The Commodore’s Stephen Tanner and Chris Young have a new big space called El Cortez. The team sort of intentionally ignores any notion about what a Mexican place “should” be, and rather includes dishes and ideas from what Tanner calls “all three Mexicans,” reports Grub Street. Those three include American Mexican, “hot plate Mexican,” and “Mexican-Mexican.” The menu includes Mission-style burritos, nachos, a chimichanga, tacos, and lots of Tiki-inspired drinks. There are plans for a smoker once the team settles in
Grub Street has more details and leaves us hungry for taco salads:
After teasing a menu of Mexican barbecue last fall, fried-chicken wizard Stephen Tanner and piña colada advocate Chris Young have quietly opened El Cortez, their south-of-the-border follow-up to the Commodore, in Bushwick. Over three years in the making, the colorful, bi-level restaurant sports a bar on each floor, a patio for drinking Zombies in the moonlight, and the capacity for just under a couple hundred revelers. Like the Commodore, there’s no unifying theme tying El Cortez together. The owners aren’t trying to mime Mexican restaurants of any era but just mesh together a bunch of things they like.
“I keep hearing about Tex-Mex and it’s almost never good,” says Tanner, echoing the sentiment of many critics around town. So instead, his menu focuses on what he calls “all three Mexicans”: hot plate, American Mexican, and Mexican-Mexican. There’s no fried-chicken queso or chile con carne, just things that Tanner and his co-chefs, Dennis Spina (Roebling Tea Room, River Styx) and Yvon de Tassigny (the opening chef at Saint Anselm) really love, like Mission-style burritos, loaded “All-American” tacos (“I’m not going to compete with the tortilla people down the street, I love those guys”), and a chimichanga (“I’m opposed to a deep-fried burrito, but Dennis, one of my oldest friends, makes it and people like it”). There’s also a cheeseburger, because who cares? And barbecue will come once Tanner gets the restaurant’s smoker situation figured out (they scrapped their original one since the only noteworthy thing it could produce was ribs).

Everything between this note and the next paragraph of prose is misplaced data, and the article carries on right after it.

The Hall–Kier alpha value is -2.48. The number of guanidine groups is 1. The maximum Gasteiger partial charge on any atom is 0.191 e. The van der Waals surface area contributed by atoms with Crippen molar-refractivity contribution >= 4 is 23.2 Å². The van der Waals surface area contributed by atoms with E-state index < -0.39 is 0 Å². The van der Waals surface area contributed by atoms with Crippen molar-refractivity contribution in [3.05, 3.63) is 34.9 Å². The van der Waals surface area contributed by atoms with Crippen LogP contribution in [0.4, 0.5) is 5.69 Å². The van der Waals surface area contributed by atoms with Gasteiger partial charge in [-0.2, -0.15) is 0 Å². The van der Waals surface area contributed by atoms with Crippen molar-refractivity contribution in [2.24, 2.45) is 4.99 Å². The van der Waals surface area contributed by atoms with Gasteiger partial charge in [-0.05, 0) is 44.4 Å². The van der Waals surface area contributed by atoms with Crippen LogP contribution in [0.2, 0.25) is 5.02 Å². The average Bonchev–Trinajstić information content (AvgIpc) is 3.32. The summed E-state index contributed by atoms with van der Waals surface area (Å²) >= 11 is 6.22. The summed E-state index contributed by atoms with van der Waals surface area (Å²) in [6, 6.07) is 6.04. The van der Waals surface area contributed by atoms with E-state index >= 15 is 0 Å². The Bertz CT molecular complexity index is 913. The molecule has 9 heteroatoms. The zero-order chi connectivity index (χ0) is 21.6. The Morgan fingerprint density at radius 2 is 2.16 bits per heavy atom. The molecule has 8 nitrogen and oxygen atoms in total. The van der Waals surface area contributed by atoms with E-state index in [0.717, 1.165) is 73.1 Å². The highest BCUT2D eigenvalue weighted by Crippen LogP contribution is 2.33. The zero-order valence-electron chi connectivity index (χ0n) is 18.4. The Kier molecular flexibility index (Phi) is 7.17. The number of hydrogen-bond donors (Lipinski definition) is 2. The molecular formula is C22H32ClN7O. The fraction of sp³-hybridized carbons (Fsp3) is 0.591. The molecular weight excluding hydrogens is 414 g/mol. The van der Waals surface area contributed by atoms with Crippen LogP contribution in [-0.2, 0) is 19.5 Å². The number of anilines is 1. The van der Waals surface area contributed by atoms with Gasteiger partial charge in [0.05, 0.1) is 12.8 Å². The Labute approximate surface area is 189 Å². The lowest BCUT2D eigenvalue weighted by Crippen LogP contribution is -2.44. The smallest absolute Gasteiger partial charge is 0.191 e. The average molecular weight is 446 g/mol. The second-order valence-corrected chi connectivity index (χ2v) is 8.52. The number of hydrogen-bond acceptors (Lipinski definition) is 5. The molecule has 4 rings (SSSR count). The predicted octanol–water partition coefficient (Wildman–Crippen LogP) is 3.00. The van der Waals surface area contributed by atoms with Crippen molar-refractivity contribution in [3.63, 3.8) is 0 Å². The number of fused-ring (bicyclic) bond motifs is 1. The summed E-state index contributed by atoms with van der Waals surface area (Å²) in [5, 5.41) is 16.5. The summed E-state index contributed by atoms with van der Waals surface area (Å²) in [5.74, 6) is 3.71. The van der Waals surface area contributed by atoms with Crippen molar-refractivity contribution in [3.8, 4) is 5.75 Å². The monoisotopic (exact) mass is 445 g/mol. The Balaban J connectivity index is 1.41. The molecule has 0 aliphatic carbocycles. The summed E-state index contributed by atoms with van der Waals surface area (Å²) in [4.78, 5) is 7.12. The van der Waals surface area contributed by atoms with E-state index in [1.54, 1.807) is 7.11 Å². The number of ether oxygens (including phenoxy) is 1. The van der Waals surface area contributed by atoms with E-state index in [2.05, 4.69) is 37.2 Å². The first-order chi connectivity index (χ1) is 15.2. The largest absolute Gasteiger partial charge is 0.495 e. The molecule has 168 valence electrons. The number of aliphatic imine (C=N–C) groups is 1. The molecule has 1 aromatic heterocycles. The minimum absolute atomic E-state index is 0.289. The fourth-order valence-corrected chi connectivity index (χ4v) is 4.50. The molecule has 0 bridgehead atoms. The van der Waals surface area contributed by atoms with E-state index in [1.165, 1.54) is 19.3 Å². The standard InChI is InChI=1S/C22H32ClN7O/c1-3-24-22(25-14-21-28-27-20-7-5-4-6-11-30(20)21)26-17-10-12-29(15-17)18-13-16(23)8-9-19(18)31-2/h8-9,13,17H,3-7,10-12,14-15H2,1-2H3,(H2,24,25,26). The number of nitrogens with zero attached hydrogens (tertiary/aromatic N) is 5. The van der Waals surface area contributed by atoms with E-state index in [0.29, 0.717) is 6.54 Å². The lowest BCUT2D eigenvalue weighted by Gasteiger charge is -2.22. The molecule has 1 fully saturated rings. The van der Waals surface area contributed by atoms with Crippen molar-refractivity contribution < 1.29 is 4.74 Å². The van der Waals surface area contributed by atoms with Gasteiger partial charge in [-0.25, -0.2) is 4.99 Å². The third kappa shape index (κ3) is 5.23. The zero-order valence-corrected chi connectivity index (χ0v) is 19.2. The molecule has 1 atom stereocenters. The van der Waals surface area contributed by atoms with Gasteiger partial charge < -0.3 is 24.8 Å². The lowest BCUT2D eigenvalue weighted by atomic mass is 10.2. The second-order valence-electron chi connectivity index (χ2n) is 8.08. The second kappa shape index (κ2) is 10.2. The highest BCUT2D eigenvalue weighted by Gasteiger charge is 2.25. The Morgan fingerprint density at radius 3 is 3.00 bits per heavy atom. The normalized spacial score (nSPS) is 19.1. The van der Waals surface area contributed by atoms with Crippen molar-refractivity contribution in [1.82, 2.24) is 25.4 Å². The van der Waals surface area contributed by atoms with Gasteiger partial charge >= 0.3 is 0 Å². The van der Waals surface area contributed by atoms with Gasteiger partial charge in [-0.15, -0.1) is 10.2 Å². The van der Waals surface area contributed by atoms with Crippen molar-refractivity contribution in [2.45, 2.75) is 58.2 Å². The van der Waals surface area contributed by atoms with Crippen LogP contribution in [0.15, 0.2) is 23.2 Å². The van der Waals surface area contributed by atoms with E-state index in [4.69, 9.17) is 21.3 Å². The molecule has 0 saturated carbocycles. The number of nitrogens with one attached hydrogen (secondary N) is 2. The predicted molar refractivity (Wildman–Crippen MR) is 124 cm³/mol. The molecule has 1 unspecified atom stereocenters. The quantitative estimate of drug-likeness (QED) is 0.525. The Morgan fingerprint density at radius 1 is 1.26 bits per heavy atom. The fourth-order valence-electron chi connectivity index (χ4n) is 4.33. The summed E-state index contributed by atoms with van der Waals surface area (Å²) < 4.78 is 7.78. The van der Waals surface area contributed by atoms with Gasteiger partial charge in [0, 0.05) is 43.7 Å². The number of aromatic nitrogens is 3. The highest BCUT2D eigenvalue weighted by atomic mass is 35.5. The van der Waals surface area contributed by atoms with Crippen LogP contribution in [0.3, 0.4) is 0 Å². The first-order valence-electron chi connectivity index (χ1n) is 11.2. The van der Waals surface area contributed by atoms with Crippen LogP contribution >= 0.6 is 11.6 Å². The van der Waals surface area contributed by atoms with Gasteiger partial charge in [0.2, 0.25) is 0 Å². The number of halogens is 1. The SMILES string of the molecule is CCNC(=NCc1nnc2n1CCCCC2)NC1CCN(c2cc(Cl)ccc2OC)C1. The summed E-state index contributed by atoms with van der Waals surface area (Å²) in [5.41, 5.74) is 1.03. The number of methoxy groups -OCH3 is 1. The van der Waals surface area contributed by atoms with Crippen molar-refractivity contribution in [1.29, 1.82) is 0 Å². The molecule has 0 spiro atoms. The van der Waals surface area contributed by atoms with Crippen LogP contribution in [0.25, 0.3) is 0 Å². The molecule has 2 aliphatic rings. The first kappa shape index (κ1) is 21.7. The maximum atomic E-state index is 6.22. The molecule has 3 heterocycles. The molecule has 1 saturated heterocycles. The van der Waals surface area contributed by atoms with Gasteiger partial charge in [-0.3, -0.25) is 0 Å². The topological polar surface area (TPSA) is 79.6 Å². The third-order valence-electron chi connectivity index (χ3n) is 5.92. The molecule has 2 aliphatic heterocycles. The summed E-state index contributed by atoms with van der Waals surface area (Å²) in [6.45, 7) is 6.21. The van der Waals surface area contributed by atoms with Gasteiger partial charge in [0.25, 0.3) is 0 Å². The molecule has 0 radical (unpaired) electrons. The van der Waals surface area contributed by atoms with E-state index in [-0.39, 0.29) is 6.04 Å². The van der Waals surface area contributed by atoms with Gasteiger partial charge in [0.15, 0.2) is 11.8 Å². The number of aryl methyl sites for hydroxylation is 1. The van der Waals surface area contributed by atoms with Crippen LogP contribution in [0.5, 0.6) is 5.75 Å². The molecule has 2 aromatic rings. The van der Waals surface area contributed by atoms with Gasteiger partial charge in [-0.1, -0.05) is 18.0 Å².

The single dish that has Tanner the most excited, though, is the one that will bring you right back to Taco Tuesday: “You should see the taco salad; it’s kind of my proudest moment,” he says
Brooklyn Magazine was pleased as well.
Beyond the taco salad, there are giant towers of nachos and gooey bowls of chips and queso–more spicy, less orange-y, and closer to a real food product than the jarred Tostitos version you’re surely familiar with, but no less delicious. Tanner was one of the original partners in Pies ‘n’ Thighs before opening The Commodore, so it’s no surprise that fried bird plays a big role in the menu here–in crispy chicken sliders pinned up on a skewer, and on a giant, juicy slice of breast meat filling the torta sandwich–tasty, although the slab of chicken is so huge that it’s barely possible to get a good bite in. There’s also a basic cheeseburger, and a chimichanga which is, well, a golden, deep-fried mound of ground beef, which, if you ordered a chimichanga, the most American of all “Mexican” dishes, you’re probably pretty damn happy about…
El Cortez is not angling for a write-up from the New York Times restaurant critic or a following from foodies far and wide. This is a place you’re meant to come to late at night when you’re a few too many drinks in and looking for some serious bar food to soak it up, along with a sugar-y cocktail you’re probably going to regret in the morning, and a bowl of queso you’ll definitely regret. As of right now, the kitchen closes at midnight, which hopefully will change because this place seems tailor-made for 2am nachos. For now, if it’s midnight in Bushwick, you know exactly where to go to make the best bad decisions.
Check out the menu, here [pdf].